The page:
Forum for Science, Industry and Business

Sponsored by:     3M 
Search our Site:

 

New study reveals the effect of habitat fragmentation on the forest carbon cycle

12.08.2014

Drier conditions at the edges of forest patches slow down the decay of dead wood and significantly alter the cycling of carbon and nutrients in woodland ecosystems, according to a new study.

Forests around the world have become increasingly fragmented, and in the UK three quarters of woodland area lie within 100 metres of the forest edge. It has long been known that so-called 'edge effects' influence temperature and moisture (the 'microclimate') in woodlands, but the influence on the carbon cycle is largely unknown.

Researchers from the University of Exeter and Earthwatch in the UK combined experiments with mathematical modelling to fill this knowledge gap. Wood blocks were placed in Wytham Woods near Oxford at various distances from the forest edge, and left to decay over two years.

The measured decay rates were applied to a model of the surrounding landscape, to allow comparison between the current fragmented woodland cover and decay rates in continuous forest.

The research, published today in the journal Global Change Biology, shows that wood decay rates in the southern UK are reduced by around one quarter due to fragmentation. This effect is much larger than expected due to variation in temperatures and rainfall among years.

Dr Dan Bebber of the University of Exeter said: "We were surprised by the strength of the edge effect on wood decay, which we believe was driven by reduced moisture at the forest edge impairing the activity of saprotrophic fungi – those that live and feed on dead organic matter".

Wood decay, and the recycling of other biological matter like leaf litter, is driven by fungi and other microbes that are sensitive to temperature and moisture. The difference between the absorption of carbon dioxide via photosynthesis by trees, and the release of carbon by microbes, determines the overall carbon balance of the forest.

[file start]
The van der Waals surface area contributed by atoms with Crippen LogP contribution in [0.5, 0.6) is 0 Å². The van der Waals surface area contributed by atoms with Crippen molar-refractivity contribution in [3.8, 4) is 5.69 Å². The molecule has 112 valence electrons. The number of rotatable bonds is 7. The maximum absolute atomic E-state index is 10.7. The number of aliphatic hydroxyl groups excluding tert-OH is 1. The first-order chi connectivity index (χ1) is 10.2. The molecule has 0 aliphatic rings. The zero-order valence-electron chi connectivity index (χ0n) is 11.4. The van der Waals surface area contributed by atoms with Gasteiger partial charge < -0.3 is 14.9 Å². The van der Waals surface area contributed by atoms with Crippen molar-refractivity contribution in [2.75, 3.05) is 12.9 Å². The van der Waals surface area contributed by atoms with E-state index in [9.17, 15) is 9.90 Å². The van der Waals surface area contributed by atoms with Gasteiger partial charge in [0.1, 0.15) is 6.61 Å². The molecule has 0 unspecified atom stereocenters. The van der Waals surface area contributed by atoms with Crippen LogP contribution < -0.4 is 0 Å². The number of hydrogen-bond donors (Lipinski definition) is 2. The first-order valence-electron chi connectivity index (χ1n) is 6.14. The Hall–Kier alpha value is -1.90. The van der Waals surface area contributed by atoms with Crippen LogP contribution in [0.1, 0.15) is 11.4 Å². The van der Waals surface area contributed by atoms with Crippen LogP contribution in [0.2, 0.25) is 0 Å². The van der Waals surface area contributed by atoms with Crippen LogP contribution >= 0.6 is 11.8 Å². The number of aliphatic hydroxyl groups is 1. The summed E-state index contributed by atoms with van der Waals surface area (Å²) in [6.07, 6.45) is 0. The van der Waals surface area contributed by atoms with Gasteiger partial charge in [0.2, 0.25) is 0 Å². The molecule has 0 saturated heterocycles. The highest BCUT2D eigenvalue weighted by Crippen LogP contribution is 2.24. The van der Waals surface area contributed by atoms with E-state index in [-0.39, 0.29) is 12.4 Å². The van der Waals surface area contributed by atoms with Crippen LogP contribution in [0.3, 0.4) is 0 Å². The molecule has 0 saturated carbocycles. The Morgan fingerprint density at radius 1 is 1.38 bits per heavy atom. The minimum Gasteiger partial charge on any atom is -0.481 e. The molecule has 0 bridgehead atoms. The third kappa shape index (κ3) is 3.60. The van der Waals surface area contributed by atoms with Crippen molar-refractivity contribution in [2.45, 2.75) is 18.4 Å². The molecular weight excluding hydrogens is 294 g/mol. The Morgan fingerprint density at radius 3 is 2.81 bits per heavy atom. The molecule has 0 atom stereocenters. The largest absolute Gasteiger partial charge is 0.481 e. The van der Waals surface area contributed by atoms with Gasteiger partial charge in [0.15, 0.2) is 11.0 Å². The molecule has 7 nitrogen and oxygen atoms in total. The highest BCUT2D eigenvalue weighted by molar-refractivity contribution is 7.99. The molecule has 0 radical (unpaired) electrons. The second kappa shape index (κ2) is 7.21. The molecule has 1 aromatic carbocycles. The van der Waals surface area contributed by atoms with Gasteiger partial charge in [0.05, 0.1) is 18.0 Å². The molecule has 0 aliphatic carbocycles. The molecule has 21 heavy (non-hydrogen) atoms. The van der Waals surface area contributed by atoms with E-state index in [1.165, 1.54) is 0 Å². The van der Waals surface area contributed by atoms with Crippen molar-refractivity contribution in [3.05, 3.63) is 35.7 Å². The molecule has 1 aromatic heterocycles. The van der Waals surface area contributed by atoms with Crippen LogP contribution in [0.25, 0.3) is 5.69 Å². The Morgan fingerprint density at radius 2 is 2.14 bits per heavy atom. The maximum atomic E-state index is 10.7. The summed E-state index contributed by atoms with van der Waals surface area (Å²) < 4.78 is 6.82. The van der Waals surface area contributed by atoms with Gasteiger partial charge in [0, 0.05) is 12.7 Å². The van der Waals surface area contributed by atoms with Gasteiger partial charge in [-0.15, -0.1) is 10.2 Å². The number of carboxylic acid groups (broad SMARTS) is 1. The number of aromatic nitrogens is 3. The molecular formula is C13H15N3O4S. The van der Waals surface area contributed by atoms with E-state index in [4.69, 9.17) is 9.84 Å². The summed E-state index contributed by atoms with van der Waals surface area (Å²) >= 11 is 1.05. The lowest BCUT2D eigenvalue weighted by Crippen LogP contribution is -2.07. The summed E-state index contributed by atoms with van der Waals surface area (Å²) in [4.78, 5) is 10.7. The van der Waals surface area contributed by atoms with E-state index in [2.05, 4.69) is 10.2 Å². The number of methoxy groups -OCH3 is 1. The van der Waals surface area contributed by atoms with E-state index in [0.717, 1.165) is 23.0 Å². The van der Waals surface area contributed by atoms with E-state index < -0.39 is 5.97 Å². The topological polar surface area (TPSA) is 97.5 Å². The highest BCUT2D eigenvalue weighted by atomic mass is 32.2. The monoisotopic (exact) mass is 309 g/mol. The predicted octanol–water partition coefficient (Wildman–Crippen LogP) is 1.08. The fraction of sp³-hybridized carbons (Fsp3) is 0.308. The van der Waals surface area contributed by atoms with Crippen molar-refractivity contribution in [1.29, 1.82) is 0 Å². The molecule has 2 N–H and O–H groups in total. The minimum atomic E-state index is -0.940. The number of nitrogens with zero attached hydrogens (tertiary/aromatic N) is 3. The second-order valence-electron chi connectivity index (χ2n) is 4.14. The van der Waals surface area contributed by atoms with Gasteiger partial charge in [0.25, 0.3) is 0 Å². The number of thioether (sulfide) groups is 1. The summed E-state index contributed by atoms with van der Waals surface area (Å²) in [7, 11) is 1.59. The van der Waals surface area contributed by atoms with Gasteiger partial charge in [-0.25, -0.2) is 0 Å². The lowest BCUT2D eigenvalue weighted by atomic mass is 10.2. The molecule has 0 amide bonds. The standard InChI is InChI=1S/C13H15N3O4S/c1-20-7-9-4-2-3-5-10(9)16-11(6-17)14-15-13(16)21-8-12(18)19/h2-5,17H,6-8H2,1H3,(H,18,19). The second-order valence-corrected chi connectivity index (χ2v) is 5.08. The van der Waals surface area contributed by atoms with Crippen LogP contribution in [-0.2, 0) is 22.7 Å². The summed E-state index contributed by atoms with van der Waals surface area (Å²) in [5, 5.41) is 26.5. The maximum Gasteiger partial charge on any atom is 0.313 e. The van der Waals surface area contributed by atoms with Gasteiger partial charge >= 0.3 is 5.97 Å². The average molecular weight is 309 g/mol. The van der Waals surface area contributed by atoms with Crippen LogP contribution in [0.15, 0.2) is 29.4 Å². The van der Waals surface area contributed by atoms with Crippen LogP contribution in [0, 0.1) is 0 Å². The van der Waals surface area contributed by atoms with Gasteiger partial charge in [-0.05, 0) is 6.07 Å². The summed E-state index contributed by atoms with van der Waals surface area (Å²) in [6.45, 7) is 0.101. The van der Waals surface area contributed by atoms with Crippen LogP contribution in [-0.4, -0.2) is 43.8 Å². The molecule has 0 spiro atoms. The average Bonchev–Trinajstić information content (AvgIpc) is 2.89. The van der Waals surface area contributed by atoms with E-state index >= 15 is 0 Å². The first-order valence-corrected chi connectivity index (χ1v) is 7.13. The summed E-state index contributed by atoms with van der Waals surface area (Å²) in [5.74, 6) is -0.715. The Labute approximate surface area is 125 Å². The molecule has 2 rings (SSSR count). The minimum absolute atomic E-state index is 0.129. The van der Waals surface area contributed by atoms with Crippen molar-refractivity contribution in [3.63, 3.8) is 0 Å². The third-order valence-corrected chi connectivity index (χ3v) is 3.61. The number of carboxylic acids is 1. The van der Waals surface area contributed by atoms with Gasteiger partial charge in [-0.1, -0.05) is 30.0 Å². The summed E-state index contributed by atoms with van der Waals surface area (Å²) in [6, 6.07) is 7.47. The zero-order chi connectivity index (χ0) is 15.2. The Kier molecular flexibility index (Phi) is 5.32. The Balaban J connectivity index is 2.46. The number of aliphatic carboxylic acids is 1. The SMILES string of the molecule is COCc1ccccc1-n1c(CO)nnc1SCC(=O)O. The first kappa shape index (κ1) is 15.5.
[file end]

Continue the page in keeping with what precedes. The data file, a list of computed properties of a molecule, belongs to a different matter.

Dr Martha Crockatt of Earthwatch said: "Saprotrophic fungi control the cycling of carbon and nutrients from wood in forests, and their responses to changes in microclimate driven by fragmentation, and also climate change, will influence whether forests are a carbon source or sink".

The southern UK has a temperate climate with moderate temperatures and rainfall. Similar studies in different parts of the world, from the warm tropics to the cooler boreal regions, are needed to understand how edge effects on decomposition vary globally.

###

"Edge effects on moisture reduce wood decomposition rate in a temperate forest" by M. E. Crockatt & D. P. Bebber, is published in Global Change Biology.

Eleanor Gaskarth | Eurek Alert!
Further information:
http://www.exeter.ac.uk

Further reports about: Biology Earthwatch Exeter decomposition forests fragmentation fungi habitat microbes moisture rainfall temperature woodland

More articles from Studies and Analyses:

nachricht Smart Data Transformation – Surfing the Big Wave
02.12.2016 | Fraunhofer-Institut für Angewandte Informationstechnik FIT

nachricht Climate change could outpace EPA Lake Champlain protections
18.11.2016 | University of Vermont

All articles from Studies and Analyses >>>

The most recent press releases about innovation >>>

Die letzten 5 Focus-News des innovations-reports im Überblick:

Im Focus: Significantly more productivity in USP lasers